Hare’s ears


Wildlife websites assure us that one of the many differences between rabbits and hares is that hares have much longer ears. Usually unmentioned is that this difference vanishes at our northern latitudes. 

The snowshoe hare is present across mainland BC, and indeed through much of Canada. (Its range extends into the US along narrow mountainous tongues.) After looking at the snowshoe hare’s ears, one could be forgiven for thinking it was a rabbit.

The clue to this situation is that hares use their ears as heat exchangers. When the hare begins to overheat, it pumps warm blood through its ears to cool it before circulating that blood to the rest of the body. (Elephants do this also.) Hare species from lower latitudes and hot regions have particularly large ears to facilitate this cooling. Our snowshoe hare has scant need for the heat exchange offered by large ears as it lives in cooler northern climes. Consequently, its ears resemble those of a rabbit.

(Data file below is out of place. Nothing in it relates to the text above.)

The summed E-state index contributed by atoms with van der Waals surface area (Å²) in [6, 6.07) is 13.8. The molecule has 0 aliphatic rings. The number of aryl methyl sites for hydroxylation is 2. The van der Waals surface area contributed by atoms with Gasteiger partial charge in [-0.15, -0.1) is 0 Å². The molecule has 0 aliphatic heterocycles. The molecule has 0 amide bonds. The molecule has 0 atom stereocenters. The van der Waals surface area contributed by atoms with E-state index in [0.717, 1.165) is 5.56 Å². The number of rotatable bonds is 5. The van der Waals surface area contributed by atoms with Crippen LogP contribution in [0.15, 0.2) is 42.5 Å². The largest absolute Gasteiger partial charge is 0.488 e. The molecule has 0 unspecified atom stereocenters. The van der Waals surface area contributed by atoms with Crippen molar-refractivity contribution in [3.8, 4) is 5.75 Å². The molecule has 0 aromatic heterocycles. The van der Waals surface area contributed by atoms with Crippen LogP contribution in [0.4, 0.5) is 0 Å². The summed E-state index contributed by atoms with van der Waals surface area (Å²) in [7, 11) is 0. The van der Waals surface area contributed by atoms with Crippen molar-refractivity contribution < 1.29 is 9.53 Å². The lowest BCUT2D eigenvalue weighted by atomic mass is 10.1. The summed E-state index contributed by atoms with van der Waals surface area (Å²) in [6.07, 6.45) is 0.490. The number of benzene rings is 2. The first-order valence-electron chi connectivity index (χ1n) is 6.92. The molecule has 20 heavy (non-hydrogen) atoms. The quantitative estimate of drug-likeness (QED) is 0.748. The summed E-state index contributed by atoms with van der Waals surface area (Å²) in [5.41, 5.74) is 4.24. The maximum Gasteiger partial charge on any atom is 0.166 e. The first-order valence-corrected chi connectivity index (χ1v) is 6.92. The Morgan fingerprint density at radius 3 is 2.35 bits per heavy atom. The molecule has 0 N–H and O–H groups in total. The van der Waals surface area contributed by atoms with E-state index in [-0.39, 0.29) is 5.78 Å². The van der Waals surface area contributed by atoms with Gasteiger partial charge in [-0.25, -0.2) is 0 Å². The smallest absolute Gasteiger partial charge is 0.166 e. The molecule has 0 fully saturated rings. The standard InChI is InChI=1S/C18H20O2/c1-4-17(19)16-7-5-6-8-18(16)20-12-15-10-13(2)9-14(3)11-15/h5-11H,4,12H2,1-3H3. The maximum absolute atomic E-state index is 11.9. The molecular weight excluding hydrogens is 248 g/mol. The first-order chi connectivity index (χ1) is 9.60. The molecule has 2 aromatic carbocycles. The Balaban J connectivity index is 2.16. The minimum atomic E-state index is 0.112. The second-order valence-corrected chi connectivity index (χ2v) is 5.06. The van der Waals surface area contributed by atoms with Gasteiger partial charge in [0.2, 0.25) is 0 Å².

Yet, there are other differences that signal it to be a hare.

The snowshoe hare, sighted yesterday, has ears that look rather like those of a rabbit.

This blurry picture of its quick departure reveals one of the telltale signs that this is a snowshoe hare: its huge hind feet.


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5 Responses to Hare’s ears

  1. Sarah says:

    We see snowshoe hares here in northern Idaho. They have pretty big ears! and huge feet. In winter I see their tracks on the snow. Thanks for this post, I didn’t know how latitude relates to ear size.

  2. Ben Mauk says:

    Cool. The mountain tongues often refers to that forbidden ragtag collection of etias in the Caucasus between the Black and Caspian Seas.

  3. Karen Pidcock says:

    Thanks for the info reminders and good photo. I used only to see their tracks on winter snow, but the past 6 or so years, they’ve been munching on our gardens in summertime…this year mowing down beautiful lettuce just right for picking! I wonder if their usual enemy (coyote?) is fewer in number to cause their rise…any idea?

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